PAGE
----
"Most of the top students are looking for academic quality first and foremost," Furstenberg said in describing how Dartmouth has been able to attract more minority students to Hanover. "We've found that we have overcome the location and that Hanover used to be viewed as much more remote."
Tiffany Redding '05, an African American, cited Dartmouth's rural location and the many issues that are a result of its isolation as a deterrent for many minorities applying to top-tier colleges.
"Hanover and Dartmouth are just not equipped with the necessities that many minority students need to survive. For example, black hair care is a very big issue. There are a number of hair salons in town that cater to an all-white clientele, but when asked if they do black hair, they are uncertain. Topside also does not sell products for black hair or skin, leaving many black students to travel to neighboring cities just to manage their personal care," Redding said.
Other reasons for choosing schools may be as simple as preferring other colleges that they were accepted to, receiving larger financial aid packages from other schools or deciding not to go to school far away from home. Some students, however, are very conscious of the isolation and the perceived lack of diversity at Dartmouth.
Samantha Powell, a junior at Princeton, spent her senior spring deciding between Princeton and Dartmouth.
As a black student, she said that she was in a lose-lose situation because she believed both schools to be lacking in the diversity she had hoped for after spending eight years at a primarily white institution.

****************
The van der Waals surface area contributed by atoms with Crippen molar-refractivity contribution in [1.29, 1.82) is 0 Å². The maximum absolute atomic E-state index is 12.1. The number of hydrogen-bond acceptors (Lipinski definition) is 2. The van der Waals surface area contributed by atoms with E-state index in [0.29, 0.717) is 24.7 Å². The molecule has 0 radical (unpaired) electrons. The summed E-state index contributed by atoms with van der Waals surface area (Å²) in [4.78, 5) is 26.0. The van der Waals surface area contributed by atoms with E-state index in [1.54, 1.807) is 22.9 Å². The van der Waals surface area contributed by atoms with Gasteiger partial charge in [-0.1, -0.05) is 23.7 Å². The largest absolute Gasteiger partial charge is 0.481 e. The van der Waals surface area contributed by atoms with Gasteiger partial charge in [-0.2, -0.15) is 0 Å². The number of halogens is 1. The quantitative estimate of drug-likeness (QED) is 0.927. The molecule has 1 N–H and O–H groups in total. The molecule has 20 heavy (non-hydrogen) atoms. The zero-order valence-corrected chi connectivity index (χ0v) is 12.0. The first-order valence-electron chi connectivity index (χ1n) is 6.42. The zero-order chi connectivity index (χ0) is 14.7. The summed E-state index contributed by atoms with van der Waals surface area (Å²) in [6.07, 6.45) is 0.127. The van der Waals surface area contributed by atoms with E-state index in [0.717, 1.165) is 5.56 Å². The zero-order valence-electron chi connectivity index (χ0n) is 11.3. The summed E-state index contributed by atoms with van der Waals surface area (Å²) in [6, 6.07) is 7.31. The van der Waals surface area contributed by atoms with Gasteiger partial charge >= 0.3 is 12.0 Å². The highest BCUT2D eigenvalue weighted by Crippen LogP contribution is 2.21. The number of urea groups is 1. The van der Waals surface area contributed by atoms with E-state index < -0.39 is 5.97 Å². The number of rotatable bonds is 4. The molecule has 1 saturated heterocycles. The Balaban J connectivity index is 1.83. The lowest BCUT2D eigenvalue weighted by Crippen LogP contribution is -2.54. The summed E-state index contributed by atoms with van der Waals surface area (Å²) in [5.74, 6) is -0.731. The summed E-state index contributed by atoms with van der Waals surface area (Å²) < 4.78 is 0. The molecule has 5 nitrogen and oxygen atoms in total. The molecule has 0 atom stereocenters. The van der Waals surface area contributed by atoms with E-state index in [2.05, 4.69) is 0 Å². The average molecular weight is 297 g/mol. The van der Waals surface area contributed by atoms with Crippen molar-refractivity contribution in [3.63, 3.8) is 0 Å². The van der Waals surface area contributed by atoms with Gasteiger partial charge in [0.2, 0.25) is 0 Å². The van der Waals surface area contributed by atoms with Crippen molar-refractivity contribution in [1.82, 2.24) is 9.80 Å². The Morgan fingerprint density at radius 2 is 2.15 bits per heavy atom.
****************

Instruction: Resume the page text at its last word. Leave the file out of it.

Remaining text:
She chose Princeton partially because she "thought it would be easier for me to escape to New York or Philadelphia, which are both an hour away, if things ever got to be too stifling in New Jersey."
Powell also acknowledged her perception of the Greek system at Dartmouth to be a deterrent as a reason she chose Princeton. She says now that she was unaware of the exclusive presence of the eating clubs at Princeton when she made her decision.
Since his arrival at Dartmouth Furstenberg has committed himself to increasing the number of students of color on campus. But in addition to creating racial diversity, the admissions office has worked to created socio-economic diversity at Dartmouth by offering more financial aid to students. Furstenberg also stressed the importance of recruiting students who had grown up in diverse environments in creating a "student body interested in diversity."